Margret Kopala

Letter broadcast on July 27, 1997

I was intrigued to hear your guests discuss ideas for changing Canada’s constitution that the provincial premiers might consider at their annual meeting in August.


Your guests dismiss the idea of a constituent assembly (in which deliberative democracy would be a major component) too lightly and ignore its most compelling argument. Namely, that those who govern are in a conflict of interest when they establish the rules by which they govern. What’s that line about the foxes guarding the henhouse? Or, as the philosopher Simone Weil put it, "The constitutional function and the governmental function are incompatible."

Following the defeat of the Charlottetown Accord, many Canadians - including former premiers Wells and Lougheed - called for the establishment of a constituent assembly on these (among other) grounds. Further, we suggested that participants decline subsequent political office if not in perpetuity at least for a designated period of time. I also felt that if we had a constituent assembly once very twenty years or so, we would be more forgiving of ourselves when we didn’t solve all Canada’s constitutional problems all at once. Fear of failure being the biggest current obstacle to constitutional renewal, this proviso means there would always be a next time and another generation to do the job a bit better.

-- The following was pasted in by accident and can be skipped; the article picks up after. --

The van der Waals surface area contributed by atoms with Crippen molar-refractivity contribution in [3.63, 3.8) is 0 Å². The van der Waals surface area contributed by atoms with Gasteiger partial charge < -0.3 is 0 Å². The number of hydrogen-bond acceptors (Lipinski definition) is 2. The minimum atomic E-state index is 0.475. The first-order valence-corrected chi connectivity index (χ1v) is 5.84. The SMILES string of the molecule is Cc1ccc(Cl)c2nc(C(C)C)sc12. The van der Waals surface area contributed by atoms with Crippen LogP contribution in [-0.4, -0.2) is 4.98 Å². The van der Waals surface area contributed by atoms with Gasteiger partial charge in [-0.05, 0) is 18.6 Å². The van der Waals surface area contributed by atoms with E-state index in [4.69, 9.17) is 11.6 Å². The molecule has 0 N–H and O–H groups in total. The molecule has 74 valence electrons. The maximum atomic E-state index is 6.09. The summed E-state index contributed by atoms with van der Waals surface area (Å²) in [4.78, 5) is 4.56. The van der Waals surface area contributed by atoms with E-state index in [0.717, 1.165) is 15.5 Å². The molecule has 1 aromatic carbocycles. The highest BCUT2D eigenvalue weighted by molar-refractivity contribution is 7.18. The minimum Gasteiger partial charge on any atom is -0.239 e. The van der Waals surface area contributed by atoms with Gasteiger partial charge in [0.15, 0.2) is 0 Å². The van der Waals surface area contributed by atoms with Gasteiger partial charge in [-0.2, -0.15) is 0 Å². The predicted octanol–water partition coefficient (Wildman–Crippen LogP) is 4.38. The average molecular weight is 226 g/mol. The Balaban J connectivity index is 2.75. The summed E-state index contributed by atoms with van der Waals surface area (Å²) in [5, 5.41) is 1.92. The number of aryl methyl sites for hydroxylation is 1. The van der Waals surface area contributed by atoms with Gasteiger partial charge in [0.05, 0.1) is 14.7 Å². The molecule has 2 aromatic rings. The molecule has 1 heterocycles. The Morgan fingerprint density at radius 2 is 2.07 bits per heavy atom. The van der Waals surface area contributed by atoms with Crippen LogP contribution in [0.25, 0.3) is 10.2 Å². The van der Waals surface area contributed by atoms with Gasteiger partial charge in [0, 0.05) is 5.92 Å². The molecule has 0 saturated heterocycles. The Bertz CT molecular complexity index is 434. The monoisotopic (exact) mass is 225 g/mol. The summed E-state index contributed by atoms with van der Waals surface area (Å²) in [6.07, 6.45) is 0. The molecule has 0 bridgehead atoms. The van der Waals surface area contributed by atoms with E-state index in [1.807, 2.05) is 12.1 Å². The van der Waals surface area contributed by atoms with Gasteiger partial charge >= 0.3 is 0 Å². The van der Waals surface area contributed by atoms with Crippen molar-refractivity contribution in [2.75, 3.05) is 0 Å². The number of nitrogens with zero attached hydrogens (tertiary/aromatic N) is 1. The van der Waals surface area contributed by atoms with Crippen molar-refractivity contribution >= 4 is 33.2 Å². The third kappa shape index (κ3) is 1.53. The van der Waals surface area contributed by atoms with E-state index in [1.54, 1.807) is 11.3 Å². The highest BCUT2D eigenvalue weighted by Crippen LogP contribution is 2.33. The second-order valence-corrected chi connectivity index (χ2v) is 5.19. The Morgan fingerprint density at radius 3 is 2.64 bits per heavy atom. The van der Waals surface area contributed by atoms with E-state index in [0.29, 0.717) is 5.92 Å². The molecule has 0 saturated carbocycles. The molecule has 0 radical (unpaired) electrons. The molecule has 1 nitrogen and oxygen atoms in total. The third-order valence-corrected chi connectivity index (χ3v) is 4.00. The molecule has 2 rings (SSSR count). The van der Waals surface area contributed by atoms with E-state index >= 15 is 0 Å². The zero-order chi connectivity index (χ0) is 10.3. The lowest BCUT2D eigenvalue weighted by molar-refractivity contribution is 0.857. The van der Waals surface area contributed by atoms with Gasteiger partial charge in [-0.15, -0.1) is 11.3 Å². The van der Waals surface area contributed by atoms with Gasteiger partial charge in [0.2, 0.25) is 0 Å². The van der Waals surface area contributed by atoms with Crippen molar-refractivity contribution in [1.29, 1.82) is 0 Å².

Margret Kopala

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